From my new VDARE.com column:
Among the most interesting of the countless postmortems on Republican Scott Brown’s victory over Martha Coakley in the Massachusetts Senate race was veteran Democratic journalist Thomas Edsall’s Ghost Story in The New Republic on January 20, 2010.
Edsall’s article is one of the more realistic (if inadvertent) works of political advice the GOP has received—outside of the pages of VDARE.com. From a tsk-tsking Democratic perspective, Edsall outlines the inexorable logic of what Peter Brimelow calls the Sailer Strategy: as the non-white percentage of the electorate increases, the Republicans must (and can) win a growing share of the white vote.
Of course, the Republican leadership (such as it is) will find Edsall’s insights offensive rather than illuminating. They are less likely to appreciate them than to try to refute them, by more brilliant stratagems such as making Michael Steele head of the Republican National Committee.
Edsall writes:"As everyone knows, the United States is undergoing a profound demographic transformation. Non-Hispanic whites are likely to become a minority by the year 2042. This shift underlies the theory of a Democratic realignment: Pro-Democratic groups are growing while the pro-Republican white population is declining."
Edsall goes on, however, to note that just twelve months of the Obama Administration demonstrated to many white voters even in liberal Massachusetts that they might not be happy with their ordained future. Over the course of 2009, he says, "White, middle-class voters ceased to think of Obama as a protector of their interests."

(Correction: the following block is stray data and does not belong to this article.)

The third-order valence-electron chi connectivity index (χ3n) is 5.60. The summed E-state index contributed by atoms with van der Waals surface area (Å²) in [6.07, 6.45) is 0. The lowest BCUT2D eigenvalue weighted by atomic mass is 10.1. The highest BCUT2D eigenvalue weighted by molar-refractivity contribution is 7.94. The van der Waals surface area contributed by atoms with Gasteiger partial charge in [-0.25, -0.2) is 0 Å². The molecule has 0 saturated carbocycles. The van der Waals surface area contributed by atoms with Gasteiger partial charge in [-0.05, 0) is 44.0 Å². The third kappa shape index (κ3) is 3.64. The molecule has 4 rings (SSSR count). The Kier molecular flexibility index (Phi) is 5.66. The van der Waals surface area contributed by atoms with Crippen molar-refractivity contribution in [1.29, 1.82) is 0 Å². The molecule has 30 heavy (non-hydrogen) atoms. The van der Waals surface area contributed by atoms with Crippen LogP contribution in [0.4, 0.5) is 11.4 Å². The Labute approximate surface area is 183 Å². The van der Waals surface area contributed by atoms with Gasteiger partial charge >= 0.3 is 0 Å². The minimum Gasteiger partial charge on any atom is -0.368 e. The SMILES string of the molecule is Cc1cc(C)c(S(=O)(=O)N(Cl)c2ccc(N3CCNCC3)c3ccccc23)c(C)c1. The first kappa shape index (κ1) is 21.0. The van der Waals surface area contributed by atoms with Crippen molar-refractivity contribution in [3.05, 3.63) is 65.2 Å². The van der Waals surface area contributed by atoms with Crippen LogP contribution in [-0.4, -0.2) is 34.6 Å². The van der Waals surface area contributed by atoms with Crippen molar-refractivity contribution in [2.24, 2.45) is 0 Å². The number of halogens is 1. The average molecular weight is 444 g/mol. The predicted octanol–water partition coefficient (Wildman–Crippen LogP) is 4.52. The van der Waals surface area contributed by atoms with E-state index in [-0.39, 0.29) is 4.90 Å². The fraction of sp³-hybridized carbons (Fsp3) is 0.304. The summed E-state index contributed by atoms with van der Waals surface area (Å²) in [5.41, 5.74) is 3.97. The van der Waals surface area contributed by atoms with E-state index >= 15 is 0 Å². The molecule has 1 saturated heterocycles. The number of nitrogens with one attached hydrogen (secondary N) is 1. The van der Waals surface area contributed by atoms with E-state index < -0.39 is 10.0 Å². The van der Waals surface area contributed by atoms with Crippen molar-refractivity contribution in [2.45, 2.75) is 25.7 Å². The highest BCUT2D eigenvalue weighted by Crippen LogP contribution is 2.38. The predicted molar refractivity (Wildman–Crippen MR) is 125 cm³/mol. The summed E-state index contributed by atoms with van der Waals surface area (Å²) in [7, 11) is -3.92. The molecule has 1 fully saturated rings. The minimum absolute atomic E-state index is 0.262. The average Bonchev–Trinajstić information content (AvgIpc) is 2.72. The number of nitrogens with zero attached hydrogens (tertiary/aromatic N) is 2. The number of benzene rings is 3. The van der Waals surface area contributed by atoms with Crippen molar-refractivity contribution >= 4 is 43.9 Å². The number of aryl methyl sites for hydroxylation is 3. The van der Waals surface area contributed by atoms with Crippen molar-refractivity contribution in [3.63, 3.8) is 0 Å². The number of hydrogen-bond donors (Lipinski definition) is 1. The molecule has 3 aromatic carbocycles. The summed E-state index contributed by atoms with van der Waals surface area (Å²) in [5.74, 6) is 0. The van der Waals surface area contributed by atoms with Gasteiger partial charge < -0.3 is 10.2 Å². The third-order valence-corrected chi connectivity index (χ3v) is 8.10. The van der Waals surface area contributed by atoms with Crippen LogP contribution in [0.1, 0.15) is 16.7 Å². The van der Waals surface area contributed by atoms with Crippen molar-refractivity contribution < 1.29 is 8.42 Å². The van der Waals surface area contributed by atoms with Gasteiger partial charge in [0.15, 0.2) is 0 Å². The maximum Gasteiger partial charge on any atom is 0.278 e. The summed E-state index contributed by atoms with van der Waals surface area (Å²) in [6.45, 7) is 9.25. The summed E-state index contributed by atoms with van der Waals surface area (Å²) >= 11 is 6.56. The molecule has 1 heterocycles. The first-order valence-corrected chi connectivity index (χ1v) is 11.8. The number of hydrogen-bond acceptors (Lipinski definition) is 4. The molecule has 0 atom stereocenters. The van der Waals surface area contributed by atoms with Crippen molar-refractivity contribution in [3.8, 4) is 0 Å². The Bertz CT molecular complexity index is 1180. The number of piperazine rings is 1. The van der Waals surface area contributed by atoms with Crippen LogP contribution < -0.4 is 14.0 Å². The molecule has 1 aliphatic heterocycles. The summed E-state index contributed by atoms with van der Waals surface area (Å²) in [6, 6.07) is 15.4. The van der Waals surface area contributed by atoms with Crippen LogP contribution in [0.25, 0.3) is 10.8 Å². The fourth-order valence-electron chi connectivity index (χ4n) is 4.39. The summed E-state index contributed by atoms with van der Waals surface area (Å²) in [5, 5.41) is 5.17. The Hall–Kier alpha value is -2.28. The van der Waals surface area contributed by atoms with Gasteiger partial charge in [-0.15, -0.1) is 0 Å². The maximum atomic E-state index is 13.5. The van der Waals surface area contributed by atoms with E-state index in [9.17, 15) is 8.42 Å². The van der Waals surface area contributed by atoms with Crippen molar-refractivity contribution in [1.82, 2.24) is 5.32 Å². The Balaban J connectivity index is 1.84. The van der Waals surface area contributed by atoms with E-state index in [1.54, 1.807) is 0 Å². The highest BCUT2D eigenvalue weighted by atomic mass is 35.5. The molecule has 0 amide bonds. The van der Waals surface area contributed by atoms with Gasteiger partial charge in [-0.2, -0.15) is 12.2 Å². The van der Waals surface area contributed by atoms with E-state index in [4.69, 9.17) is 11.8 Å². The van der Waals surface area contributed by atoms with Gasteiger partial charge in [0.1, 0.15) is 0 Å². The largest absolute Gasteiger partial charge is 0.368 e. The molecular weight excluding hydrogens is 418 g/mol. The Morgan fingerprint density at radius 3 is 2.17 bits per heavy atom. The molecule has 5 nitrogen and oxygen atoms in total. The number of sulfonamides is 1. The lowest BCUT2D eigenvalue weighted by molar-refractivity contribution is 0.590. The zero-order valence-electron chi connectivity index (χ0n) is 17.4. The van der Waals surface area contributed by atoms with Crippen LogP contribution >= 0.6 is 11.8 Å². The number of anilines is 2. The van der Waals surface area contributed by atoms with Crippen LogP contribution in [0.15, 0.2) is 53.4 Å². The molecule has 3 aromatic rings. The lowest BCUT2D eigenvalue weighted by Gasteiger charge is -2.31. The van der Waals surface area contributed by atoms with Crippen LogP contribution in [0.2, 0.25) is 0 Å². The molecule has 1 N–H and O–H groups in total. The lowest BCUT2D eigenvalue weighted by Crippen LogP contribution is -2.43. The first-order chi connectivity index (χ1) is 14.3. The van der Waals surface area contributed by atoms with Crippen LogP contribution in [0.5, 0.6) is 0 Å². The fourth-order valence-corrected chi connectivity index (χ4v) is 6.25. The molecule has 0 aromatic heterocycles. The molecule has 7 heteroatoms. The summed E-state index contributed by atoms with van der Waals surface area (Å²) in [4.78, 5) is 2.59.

Over the years, Edsall has repeatedly tried warned liberals that the diabolically clever Republican leadership is going to attempt to please the white majority by acting as "a protector of their interests."
That would make sense. But I’ll believe it when I see it. ...
Edsall wrote in Chain Reaction in 1992:"Together, the twin issues of race and taxes have created a new, ideologically coherent coalition by pitting taxpayers against tax recipients, by pitting the advocates of meritocracy against proponents of special preference, by pitting the private sector against the public sector, by pitting those in the labor force against the jobless, and by pitting those who bear many of the costs of federal intervention against those whose struggle for equality has been advanced by interventionist government policies. "
Personally, I’ve long felt that Edsall’s alarums sounded like an awfully good strategy for the GOP—politically, but also morally. After all, what’s the point of majority rule if not to benefit the majority?